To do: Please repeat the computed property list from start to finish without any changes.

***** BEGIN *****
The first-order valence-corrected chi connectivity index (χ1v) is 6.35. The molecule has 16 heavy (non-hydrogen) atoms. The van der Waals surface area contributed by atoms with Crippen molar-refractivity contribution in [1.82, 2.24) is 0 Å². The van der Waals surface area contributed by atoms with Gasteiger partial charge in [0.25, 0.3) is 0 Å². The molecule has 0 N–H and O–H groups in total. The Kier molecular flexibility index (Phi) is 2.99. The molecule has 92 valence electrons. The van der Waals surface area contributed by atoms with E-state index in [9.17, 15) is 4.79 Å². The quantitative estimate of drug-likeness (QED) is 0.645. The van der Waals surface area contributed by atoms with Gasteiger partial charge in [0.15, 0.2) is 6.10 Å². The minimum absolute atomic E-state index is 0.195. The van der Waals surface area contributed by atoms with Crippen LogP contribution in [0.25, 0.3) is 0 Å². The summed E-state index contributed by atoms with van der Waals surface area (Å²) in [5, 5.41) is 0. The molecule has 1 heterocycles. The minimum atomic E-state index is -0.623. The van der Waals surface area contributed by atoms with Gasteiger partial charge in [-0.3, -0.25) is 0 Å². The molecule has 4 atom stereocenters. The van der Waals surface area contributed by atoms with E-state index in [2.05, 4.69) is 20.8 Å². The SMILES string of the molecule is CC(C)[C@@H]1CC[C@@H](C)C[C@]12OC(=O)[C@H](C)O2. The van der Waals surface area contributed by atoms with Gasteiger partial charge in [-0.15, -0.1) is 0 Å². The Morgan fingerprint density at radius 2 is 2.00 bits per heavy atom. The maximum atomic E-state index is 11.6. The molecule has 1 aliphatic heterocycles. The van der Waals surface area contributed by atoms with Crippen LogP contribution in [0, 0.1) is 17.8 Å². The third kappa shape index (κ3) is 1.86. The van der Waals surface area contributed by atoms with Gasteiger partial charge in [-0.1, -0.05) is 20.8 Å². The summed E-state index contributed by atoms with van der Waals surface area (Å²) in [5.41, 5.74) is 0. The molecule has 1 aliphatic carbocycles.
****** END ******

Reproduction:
The first-order valence-corrected chi connectivity index (χ1v) is 6.35. The molecule has 16 heavy (non-hydrogen) atoms. The van der Waals surface area contributed by atoms with Crippen molar-refractivity contribution in [1.82, 2.24) is 0 Å². The van der Waals surface area contributed by atoms with Gasteiger partial charge in [0.25, 0.3) is 0 Å². The molecule has 0 N–H and O–H groups in total. The Kier molecular flexibility index (Phi) is 2.99. The molecule has 92 valence electrons. The van der Waals surface area contributed by atoms with E-state index in [9.17, 15) is 4.79 Å². The quantitative estimate of drug-likeness (QED) is 0.645. The van der Waals surface area contributed by atoms with Gasteiger partial charge in [0.15, 0.2) is 6.10 Å². The minimum absolute atomic E-state index is 0.195. The van der Waals surface area contributed by atoms with Crippen LogP contribution in [0.25, 0.3) is 0 Å². The summed E-state index contributed by atoms with van der Waals surface area (Å²) in [5, 5.41) is 0. The molecule has 1 heterocycles. The minimum atomic E-state index is -0.623. The van der Waals surface area contributed by atoms with Gasteiger partial charge in [-0.3, -0.25) is 0 Å². The molecule has 4 atom stereocenters. The van der Waals surface area contributed by atoms with E-state index in [2.05, 4.69) is 20.8 Å². The SMILES string of the molecule is CC(C)[C@@H]1CC[C@@H](C)C[C@]12OC(=O)[C@H](C)O2. The van der Waals surface area contributed by atoms with Gasteiger partial charge in [-0.15, -0.1) is 0 Å². The Morgan fingerprint density at radius 2 is 2.00 bits per heavy atom. The maximum atomic E-state index is 11.6. The molecule has 1 aliphatic heterocycles. The van der Waals surface area contributed by atoms with Crippen LogP contribution in [0, 0.1) is 17.8 Å². The third kappa shape index (κ3) is 1.86. The van der Waals surface area contributed by atoms with Gasteiger partial charge in [-0.1, -0.05) is 20.8 Å². The summed E-state index contributed by atoms with van der Waals surface area (Å²) in [5.41, 5.74) is 0. The molecule has 1 aliphatic carbocycles.